You Got the Interview! Now What?

Julie Shenkman
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Teena Rose is a columnist, public speaker, and certified/published resume writer with Resume to Referral. She’s authored several books, including How to Design, Write, and Compile a Quality Brag Book, 20-Minute Cover Letter Fixer, and Cracking the Code to Pharmaceutical Sales.

There’s nothing more exciting (or frightening) than getting a telephone call from Human Resources. They want to talk to you. That A-1 resume caught somebody’s attention.

So, it’s time to get ready for the interview. This is where you have the opportunity to really shine – if you know what you’re doing. Before you go to that interview, here are some tips to ensure your success.

Be Prepared
You wouldn’t walk into a business meeting unprepared, would you? Of course not. Well, a job interview is a business meeting – a very important business meeting. So, prepare yourself.

First, review your resume. Make sure you can deliver what that resume promises. What was it that caught the eye of the resume reader? Your varied experience? Your extensive professional credentials?

Next, visit the company website, assuming they have one. Study it. What products are in the company pipeline? Who’s the new CEO? If you can talk about the company as though you’ve done your homework, you’ll make the positive impression you’re looking for.

Rehearsal Time
You know something about the industry or position you’re about to interview for, right? Put together a list of possible questions that an interviewer might ask. Typically, you’ll be asked to expand on the information contained in your resume.

Could you answer these questions off the top of your head?

What were your responsibilities in your last position?

What is your greatest professional accomplishment?

Where would you like to be professionally five years from now?

Why would you be a good fit for our company?

What would you describe as your biggest professional weakness?

What’s your opinion of the Flugan Flashmaster?

Okay, it may not be the Flugan Flashmaster, but what’s the latest, new big thing in your particular area of expertise? You should be up to speed on what’s going on in the industry and within the particular company that wants to talk to you.

Practice answering questions out loud so you can hear how you sound. You’re going for confident, assured and knowledgeable – always a winning combination in the job market sweepstakes.

Develop Your Own List of Questions
An interview shouldn’t be seen as an interrogation. It should be seen as a give and take. You answer questions, you ask questions.

Keep your questions focused on the position and its responsibilities. Avoid questions about vacation time and your 401k options until you’ve actually been offered the position.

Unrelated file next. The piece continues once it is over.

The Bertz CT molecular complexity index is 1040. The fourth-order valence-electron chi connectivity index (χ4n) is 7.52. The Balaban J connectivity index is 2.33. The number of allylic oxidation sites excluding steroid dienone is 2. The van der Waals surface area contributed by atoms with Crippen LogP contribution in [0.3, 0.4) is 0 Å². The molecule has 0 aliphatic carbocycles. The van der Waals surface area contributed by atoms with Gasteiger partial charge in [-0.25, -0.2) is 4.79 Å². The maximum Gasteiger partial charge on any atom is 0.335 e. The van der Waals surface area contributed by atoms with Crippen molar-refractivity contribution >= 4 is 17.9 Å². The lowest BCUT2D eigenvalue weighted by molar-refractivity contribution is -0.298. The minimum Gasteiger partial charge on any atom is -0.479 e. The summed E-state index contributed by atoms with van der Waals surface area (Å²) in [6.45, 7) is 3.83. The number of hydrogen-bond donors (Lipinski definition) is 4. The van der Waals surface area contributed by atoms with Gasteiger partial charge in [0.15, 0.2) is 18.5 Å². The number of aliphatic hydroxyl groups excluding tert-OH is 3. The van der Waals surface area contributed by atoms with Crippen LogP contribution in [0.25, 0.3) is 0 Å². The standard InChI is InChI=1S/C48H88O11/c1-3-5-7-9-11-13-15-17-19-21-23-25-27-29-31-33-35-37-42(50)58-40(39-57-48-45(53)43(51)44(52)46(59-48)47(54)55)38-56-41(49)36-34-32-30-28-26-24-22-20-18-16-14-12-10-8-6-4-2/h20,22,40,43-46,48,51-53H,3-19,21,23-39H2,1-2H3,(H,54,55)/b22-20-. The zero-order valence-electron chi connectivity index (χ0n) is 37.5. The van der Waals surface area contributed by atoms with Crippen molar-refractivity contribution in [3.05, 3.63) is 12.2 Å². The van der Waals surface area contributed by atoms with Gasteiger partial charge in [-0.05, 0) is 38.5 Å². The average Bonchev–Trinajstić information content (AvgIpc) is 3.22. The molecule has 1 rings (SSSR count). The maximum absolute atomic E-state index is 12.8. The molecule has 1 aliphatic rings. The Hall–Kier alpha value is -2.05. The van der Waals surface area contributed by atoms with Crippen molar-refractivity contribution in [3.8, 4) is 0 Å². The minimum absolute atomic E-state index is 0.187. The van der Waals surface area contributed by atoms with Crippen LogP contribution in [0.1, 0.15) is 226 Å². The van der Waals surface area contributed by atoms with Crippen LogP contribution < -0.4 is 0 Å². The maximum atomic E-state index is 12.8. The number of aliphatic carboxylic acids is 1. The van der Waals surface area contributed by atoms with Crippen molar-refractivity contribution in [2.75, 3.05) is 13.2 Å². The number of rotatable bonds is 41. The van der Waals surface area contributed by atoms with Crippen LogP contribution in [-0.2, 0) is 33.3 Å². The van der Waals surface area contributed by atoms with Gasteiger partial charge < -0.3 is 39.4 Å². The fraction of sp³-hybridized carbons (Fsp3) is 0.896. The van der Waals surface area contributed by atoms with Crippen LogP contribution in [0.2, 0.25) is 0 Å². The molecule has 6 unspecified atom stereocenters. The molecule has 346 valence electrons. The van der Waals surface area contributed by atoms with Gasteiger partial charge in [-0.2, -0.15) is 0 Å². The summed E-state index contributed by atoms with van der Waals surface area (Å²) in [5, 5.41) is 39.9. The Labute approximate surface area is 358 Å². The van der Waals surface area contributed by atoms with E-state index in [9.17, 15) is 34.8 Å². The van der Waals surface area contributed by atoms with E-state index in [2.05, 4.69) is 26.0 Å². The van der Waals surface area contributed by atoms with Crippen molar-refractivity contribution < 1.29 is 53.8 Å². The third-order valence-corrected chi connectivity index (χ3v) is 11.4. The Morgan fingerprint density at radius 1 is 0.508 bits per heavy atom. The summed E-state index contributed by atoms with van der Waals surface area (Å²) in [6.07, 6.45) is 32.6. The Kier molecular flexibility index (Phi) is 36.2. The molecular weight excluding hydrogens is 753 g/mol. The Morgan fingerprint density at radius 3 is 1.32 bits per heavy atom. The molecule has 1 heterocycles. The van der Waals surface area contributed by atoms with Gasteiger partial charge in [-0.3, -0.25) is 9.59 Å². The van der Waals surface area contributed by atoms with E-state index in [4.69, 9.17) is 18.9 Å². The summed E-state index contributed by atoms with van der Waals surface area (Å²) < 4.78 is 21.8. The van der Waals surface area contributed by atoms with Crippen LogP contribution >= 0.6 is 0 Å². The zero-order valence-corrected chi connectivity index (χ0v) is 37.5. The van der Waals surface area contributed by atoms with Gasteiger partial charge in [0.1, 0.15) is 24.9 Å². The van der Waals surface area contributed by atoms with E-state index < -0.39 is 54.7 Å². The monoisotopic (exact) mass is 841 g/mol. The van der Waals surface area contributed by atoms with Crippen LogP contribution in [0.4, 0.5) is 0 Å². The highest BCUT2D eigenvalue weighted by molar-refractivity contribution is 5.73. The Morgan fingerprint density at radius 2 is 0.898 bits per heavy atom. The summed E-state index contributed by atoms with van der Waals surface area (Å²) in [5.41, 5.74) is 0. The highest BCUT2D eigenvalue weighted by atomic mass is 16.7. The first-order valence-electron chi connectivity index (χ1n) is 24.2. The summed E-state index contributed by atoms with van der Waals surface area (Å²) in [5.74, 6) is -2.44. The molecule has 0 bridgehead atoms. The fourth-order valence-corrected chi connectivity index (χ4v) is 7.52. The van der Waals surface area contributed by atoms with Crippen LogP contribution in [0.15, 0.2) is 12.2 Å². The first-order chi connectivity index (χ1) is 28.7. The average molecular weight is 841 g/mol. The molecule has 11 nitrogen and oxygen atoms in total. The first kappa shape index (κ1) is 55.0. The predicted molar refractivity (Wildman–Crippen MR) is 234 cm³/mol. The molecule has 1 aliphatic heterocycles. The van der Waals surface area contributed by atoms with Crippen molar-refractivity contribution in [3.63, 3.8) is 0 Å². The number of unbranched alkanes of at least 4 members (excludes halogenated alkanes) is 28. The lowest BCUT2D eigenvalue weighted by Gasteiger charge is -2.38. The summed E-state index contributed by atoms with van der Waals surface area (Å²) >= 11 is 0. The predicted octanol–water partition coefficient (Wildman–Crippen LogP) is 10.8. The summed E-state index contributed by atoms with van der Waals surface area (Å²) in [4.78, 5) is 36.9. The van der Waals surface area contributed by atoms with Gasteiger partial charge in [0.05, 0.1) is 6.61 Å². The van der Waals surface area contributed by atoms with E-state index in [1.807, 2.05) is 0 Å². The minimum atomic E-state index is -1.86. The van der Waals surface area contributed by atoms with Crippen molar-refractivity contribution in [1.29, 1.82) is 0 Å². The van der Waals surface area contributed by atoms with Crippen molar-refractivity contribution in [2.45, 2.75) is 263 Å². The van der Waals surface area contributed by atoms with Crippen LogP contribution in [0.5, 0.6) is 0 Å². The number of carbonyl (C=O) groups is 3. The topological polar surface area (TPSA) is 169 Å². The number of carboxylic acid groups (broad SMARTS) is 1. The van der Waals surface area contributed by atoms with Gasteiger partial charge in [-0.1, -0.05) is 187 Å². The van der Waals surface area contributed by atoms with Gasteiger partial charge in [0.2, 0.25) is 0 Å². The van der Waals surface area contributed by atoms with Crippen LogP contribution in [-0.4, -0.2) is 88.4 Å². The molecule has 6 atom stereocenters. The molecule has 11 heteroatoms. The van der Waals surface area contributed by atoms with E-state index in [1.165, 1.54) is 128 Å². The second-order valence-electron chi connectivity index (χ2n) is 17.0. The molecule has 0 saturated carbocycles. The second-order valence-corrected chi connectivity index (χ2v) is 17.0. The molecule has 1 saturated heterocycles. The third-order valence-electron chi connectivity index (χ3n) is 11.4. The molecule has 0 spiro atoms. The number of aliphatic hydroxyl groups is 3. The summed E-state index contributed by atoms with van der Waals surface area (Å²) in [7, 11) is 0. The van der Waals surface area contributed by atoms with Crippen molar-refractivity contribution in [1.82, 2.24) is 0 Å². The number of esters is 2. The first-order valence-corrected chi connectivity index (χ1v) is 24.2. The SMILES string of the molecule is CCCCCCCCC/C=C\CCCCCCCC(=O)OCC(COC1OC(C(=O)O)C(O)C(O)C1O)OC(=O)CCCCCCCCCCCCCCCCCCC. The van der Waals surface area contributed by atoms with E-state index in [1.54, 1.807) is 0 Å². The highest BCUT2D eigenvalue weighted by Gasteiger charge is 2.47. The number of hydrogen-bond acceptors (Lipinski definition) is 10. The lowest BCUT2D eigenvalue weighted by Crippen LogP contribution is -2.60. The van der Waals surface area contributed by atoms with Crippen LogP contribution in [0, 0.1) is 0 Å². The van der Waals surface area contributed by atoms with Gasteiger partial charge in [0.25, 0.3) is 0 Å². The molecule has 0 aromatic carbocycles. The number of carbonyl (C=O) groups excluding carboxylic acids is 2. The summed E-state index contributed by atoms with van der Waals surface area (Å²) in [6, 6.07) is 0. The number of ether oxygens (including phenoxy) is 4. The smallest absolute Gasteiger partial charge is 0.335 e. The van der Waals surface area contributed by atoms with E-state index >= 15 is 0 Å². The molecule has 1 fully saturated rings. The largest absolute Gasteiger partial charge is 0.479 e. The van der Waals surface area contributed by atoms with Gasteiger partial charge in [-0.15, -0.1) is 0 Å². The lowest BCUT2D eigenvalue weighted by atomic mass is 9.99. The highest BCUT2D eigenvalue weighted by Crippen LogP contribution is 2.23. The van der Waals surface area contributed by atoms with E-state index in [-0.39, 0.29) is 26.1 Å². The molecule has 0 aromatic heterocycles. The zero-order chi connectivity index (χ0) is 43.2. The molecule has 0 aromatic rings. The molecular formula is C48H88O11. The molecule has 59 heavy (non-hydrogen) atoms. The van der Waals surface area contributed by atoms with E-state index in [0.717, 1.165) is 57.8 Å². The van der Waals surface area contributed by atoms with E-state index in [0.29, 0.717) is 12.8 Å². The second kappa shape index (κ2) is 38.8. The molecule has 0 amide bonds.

Dress Nice
Men and women? A suit. Conservative, tailored, cleaned and pressed. Women should avoid large pieces of jewelry and men should avoid attention-grabbing ties. The focus should be on you, not on your favorite cartoon character. Don’t wear perfume, cologne or after shave. Get a haircut or visit the salon to look your best.

Get a Good Night’s Sleep
If you’re out partying the night before the interview, you’re not going to feel or look your best. Give yourself every advantage and go to bed early for a good night’s sleep.

Leave the House Early
The last thing you need during a job interview is additional stress caused by being late. Being late for an interview is a killer – as in killing any hope you ever had of getting the job. If you leave in plenty of time, you can take into account things like a traffic jam or a flat tire. Get to the interview site with plenty of time to spare. If there’s enough time, find a coffee shop and relax a bit before heading off for your interview. Relax, it’s under control.

Act Professionally
Arrive at the interview site five minutes before the scheduled interview. Be a bit early but not too early. Be sure to bring copies of your resume in case more are needed. Bring your own pen and paper. Use them to take notes and fill out the application. If you’re asking the interviewer for a pen, you don’t come off as super-prepared.

Know When to Leave
After the interview, know when to get off stage. If the interviewer is giving you signs (looking at her watch, yawning loudly, etc.) you’ve over-stayed your welcome. Time to hit the bricks. No one likes job interviews, but given that most of us will have six or seven jobs in our professional careers, interviews are simply an aspect of contemporary work life.

Just remember to prepare and practice. You’ll build confidence by being ready for the off-the-wall question or the tour of the facilities. You can’t control a job interview, but you can prepare for one. Do it and walk in with your head held high. You’re ready.

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